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Myrtle Beach's True Blue Golf Plantation settles into its niche

Brandon TuckerBy Brandon Tucker,
Managing Editor
True Blue: Mike Strantz design
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True Blue has gotten easier over the years, but its expansive waste bunkers can be intimidating to those with high handicaps. (Brandon Tucker/GolfPublisher.com)

True Blue Golf Plantation in Myrtle Beach had a reputation of being one hard golf course. But one of the Grand Strand's most controversial golf courses has softened up a little in recent years, and now the marketing behind True Blue has shifted to tout the golf course's positives -- and there are many. But True Blue still has some bite.

PAWLEYS ISLAND, S.C. -- The old saying goes something like: "Love me or hate me, at least you know of me."

Such had become the case with True Blue Golf Plantation in Pawleys Island. It seemed everyone had strong opinions on one of the Strand's most controversial courses.

Designer Mike Strantz was given few restrictions by management after his universal success at sister course Caledonia Golf & Fish Club. He built a brute. In the course's first two years of existence, it was marketed as "Golf's Heaven and Hell," designed to be hard, catering especially to low-handicappers. It was a bold strategy, considering 80 percent of golfers who come to the Myrtle Beach have handicaps in the high teens or higher. It garnered a lot of frustration and little replay rounds from the duffer folk.

Since 2000, the course has been softened, and the marketing strategy has shifted to accentuate the course's positives: some of the area's widest fairways, great conditions and an innovative design. The polarized opinions seem to be a thing of the past.

"In the last three years, I've read very few comments from golfers saying 'I don't like this golf course, it's too tough,'" True Blue Head Professional Bob Seganti says.

Today you really can't even consider True Blue to be among the Myrtle Beach's toughest golf courses, at least to low-handicappers playing from the back tees. That might be more reserved for courses like Pawleys Plantation and Prestwick. But huge waste areas prevalent on almost every hole mean really bad golfers could still be in for a long day.

"If you have a fear of sand of any kind, it's intimidating," Seganti says. "Even though there is a lot of turf here, you have to have basic knowledge of how to strike a ball out of the waste area."

There are easy aspects to True Blue. There are five par-5s and par-3s, adding to birdie opportunities. Fairways are very wide; you don't have to be precise off the tee. There are also more greens that let you run shots up compared to its "nicer" sister.

It's hard to find similarities between Caledonia and True Blue. Unlike Caledonia, which blends seamlessly into the marshy, heavily forested environment, True Blue has a more "designed" look. There are holes, like the island green on the par-3 third, where the shape takes on a purposely unnatural look, with a jagged bunker in front and a long, multitiered green. The par-3 16th has a bunker with a lip that juts sharply above the green.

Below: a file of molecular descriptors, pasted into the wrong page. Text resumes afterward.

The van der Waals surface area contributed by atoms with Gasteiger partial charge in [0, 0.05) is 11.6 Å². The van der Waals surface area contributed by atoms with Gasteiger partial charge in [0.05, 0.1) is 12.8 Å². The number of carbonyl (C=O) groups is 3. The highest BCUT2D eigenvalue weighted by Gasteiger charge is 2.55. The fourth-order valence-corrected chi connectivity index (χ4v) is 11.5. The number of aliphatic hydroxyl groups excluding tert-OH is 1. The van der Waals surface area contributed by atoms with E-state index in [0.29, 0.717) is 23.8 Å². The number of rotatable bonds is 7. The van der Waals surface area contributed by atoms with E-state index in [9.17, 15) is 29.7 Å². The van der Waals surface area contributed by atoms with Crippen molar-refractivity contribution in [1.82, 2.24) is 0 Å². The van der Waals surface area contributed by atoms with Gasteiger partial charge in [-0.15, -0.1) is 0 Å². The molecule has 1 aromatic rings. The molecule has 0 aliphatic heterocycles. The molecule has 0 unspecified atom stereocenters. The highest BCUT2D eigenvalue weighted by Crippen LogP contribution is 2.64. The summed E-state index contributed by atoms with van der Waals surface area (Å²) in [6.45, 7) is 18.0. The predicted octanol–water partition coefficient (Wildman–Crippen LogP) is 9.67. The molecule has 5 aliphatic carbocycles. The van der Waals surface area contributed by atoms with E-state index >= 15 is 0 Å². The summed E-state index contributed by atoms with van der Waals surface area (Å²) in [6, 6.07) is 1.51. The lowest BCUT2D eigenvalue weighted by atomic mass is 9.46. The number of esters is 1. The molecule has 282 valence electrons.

The five par-5s here are very creative, bending and contouring heavily. On the par-5 fourth, the fairway plays around a pond so drastically that it wraps back towards the tee box.

The finisher at True Blue is similar to Caledonia, only it's mirrored. It's a risky par-4 with water down the left side played to a green that is guarded by water and sand, sitting just in front of the clubhouse's patio.

True Blue: The verdict

True Blue's prettier sister, Caledonia, receives almost universal acclaim, but True Blue is no slouch itself. If your mindset coming into the round is that it's a course that will beat you up, it probably will. The first four and last four holes also feature the tougher holes, so your first and last impressions of the course will be of carnage. But, in reality, there are plenty of holes here that are very manageable and fairways don't get much wider than at True Blue.

It's an upscale course with green fees that can reach as high as $150, but the service, conditions and many memorable holes make it worth that.

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Brandon Tucker is the Managing Editor for Golf Advisor. To date, his golf travels have taken him to over two dozen countries and over 500 golf courses worldwide. While he's played some of the most prestigious courses in the world, Tucker's favorite way to play the game is on a great muni in under three hours. Follow Brandon on Twitter at @BrandonTucker.

Any opinions expressed above are those of the writer and do not necessarily represent the views of the management.

 
Reader Comments / Reviews Leave a comment
  • Beautiful

    Brandon Volley wrote on: Mar 5, 2009

    This continues to be my favorite course to play in Myrtle Beach. Its a unique track that is both beautiful and punishing. You are rewarded for being straight but off target shots are penalized severely. The course appears to the eye as it was destined for this property. Nothing seems contrived or out of place and the natural beauty is one of a kind.

    Reply

  • 5 Hour Plus Rounds

    Tom Phillips wrote on: Jun 9, 2008

    This is one of my favorite courses at Myrtle Beach but they make no effort to speed up play. It makes me think they are putting too many people on the course.

    Reply

  • Great course

    Nick Fogelson wrote on: Jan 7, 2008

    Awesome course. Great holes. I agree it has gotten easier. It used to be tough, but not so much anymore.

    Reply